"Oh Sun -" Oh Moon

Once there was a little girl who stood on tiptoes on top of her mattress, with forearms anchored to a windowsill. The moon shown full that night and competed with city street lights. Though she stretched her neck closer to her windowpane, she couldn’t see all she wanted to see. Her father stood next to her as they pointed out imaginary shapes, made by shadows. It was one of the only true moments she had of that intimate memory with her father. But, not the only memory of moons and sunsets.

Nights like that one, never happened again. However, the moon continued to rise and fall beyond the mystery of a place the girl did not know. Her eyes were watchful as each day neared the cycle of another full moon. She climbed the stairs to her bedroom waiting to capture the last red glow of the sun settling secretly behind tall city buildings. In anticipation of the full waxing moon’s appearance, the girl watched as the world transformed from light to dark. Then, the magic began all over again.

The love of sunsets wouldn’t be realized until much later in the girl’s life. Many things, would not be fully seen, or understood until later in life. The moon was the one thing she could see, no matter where she was, no matter what or who she was with. No buildings obscure her view of wonderment and curiosity. 

Years later, a women pours a glass of wine, slips on her yellow shoes, and heads for the neighborhood pier. The sky had begun to transition from blue to golds, deep reds, and violets. Clouds, torn in bits of white found their place sleeping above a reflective creek. Mirror images of the sun setting engulfed the world surrounding the old worn pier. The woman lifted herself with a skip of her foot on top of the old community picnic table, barely stable enough to withstand her weight. But somehow, the table manages not to fail the single audience’s eagerness for the draw of the curtain.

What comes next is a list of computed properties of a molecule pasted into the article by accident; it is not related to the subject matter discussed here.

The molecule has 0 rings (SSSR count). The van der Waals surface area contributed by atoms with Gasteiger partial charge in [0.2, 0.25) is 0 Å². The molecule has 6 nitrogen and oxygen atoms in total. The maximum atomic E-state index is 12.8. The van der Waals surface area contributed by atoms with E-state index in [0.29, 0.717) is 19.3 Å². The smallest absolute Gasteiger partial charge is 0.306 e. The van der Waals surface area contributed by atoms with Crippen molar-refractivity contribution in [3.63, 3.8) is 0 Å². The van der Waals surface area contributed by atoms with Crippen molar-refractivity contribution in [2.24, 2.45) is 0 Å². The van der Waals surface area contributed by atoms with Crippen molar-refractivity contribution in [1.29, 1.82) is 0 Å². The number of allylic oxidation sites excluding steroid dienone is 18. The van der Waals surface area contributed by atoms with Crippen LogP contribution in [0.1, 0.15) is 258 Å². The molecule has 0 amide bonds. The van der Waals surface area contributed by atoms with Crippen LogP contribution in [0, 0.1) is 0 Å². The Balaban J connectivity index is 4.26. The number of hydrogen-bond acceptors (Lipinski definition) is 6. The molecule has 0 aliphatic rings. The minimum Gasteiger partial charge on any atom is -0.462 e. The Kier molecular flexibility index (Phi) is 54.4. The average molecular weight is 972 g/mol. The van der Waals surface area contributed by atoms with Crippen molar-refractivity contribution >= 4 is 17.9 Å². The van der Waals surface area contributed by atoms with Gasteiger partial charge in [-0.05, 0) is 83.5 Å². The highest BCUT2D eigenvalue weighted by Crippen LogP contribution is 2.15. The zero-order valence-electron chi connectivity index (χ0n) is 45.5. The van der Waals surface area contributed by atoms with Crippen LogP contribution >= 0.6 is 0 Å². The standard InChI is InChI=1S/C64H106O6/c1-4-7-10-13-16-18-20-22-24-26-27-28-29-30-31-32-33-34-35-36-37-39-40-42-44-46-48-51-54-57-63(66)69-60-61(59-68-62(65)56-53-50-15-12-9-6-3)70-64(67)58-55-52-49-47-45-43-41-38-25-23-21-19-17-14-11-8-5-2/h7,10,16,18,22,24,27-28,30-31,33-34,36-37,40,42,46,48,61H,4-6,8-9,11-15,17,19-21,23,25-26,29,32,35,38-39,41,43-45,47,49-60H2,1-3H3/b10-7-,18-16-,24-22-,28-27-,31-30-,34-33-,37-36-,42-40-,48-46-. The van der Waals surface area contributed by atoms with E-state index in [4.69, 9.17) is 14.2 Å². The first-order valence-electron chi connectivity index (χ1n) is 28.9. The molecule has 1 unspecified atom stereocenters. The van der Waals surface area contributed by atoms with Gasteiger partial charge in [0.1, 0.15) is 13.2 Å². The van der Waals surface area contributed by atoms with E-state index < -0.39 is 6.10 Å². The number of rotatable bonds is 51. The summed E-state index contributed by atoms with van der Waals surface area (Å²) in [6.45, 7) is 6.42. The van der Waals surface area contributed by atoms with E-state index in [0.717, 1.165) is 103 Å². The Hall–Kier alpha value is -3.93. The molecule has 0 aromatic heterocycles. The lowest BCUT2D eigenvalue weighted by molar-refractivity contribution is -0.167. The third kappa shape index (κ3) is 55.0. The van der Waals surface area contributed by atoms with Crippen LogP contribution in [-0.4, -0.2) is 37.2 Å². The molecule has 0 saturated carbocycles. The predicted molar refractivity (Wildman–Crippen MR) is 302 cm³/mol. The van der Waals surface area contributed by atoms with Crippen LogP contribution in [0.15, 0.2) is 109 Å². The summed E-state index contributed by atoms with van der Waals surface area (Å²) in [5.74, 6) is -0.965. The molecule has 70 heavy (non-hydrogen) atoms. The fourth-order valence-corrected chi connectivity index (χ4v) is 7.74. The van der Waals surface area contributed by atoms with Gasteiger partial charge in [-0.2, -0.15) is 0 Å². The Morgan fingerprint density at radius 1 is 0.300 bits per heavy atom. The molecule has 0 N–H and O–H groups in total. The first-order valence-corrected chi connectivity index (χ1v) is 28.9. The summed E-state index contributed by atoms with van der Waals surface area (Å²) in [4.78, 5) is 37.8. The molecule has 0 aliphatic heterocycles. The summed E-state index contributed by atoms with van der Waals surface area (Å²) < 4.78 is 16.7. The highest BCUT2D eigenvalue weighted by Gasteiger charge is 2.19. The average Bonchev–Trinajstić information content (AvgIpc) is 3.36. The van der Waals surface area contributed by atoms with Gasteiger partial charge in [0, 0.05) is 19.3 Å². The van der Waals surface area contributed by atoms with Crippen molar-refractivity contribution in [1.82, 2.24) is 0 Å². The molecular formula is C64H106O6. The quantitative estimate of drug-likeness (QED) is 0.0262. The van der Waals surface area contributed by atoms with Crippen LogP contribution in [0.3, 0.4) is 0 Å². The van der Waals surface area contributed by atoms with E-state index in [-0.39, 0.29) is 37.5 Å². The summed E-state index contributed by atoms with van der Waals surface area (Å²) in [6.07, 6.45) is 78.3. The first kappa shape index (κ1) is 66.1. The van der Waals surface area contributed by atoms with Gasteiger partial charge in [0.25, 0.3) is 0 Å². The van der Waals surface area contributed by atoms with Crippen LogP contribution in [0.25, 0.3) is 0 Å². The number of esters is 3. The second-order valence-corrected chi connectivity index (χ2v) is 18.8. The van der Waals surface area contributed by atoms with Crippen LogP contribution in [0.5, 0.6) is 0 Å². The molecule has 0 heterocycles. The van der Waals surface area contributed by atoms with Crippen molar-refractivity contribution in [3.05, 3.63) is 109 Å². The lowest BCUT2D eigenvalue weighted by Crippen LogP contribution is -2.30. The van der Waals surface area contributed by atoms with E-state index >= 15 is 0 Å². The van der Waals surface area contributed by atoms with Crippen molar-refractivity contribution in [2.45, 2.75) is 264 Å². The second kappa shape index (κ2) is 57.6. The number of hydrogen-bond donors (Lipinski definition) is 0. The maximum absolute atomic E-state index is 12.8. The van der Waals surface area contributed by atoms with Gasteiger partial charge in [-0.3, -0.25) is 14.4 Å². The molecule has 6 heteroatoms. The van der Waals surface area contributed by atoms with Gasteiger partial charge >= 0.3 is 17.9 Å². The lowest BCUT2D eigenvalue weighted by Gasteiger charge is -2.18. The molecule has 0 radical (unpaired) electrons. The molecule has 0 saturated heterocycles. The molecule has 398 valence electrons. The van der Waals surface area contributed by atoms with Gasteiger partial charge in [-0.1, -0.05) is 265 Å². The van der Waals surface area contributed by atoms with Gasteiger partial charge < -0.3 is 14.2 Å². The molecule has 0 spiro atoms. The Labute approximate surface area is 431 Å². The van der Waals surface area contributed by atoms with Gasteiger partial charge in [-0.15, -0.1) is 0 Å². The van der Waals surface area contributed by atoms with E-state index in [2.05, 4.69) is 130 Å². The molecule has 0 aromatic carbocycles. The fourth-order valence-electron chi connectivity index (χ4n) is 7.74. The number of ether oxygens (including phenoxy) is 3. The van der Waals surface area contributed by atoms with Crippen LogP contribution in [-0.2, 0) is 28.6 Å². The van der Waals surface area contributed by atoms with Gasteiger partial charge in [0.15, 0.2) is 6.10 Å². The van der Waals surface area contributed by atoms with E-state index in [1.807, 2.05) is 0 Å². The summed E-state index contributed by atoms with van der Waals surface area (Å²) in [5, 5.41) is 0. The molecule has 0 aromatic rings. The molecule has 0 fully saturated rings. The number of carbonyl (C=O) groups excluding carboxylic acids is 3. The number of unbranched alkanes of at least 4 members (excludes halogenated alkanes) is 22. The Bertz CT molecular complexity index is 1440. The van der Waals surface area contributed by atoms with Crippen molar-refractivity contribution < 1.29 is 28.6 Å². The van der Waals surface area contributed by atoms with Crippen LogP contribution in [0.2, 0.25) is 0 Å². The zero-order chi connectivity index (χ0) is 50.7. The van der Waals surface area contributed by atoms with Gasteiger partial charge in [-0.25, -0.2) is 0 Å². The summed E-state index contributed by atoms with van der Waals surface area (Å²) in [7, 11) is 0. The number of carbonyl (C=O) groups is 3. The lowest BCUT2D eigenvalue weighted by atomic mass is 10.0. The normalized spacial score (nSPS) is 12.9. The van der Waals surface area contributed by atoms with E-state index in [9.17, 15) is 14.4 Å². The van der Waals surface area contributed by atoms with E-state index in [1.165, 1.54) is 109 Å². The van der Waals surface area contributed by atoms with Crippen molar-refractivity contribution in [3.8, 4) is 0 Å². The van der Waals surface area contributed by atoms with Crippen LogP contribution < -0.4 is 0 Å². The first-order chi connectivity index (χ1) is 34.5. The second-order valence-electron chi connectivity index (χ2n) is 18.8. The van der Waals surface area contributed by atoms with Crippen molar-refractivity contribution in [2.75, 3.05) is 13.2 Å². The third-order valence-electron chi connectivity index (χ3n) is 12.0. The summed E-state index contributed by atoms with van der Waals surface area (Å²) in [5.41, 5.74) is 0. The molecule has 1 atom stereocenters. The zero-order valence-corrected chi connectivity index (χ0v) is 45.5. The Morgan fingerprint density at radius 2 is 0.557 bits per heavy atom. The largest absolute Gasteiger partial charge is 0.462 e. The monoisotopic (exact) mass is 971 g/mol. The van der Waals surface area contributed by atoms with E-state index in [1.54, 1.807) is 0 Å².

Slowly, the curtain rose as the spectacle began. The sky held a reddening globe, slowly it started melting behind a tree burdened landscape; a red horizon. One day ending, and another beginning. The sun can’t do without the moon, nor can the moon do without the sun.

They are one yet, separate. 

The river quiets, a heron glides past effortlessly, as the red wine flowed down her hungry throat. A warm sense of connection to something larger than herself washed over her, just as it did when she was a child. The woman’s skin responds, her face eases its worry, her shoulders drop, the river takes its snapshot.



Writing genres: Nonfiction, Autobiographical, poetry: I have taken classes with Valley in Richmond, VA. Now, living in Fredericksburg, VA I continue to stay inspired through this forum and currently taking a break from social media.

Rhonda Baril CobleComment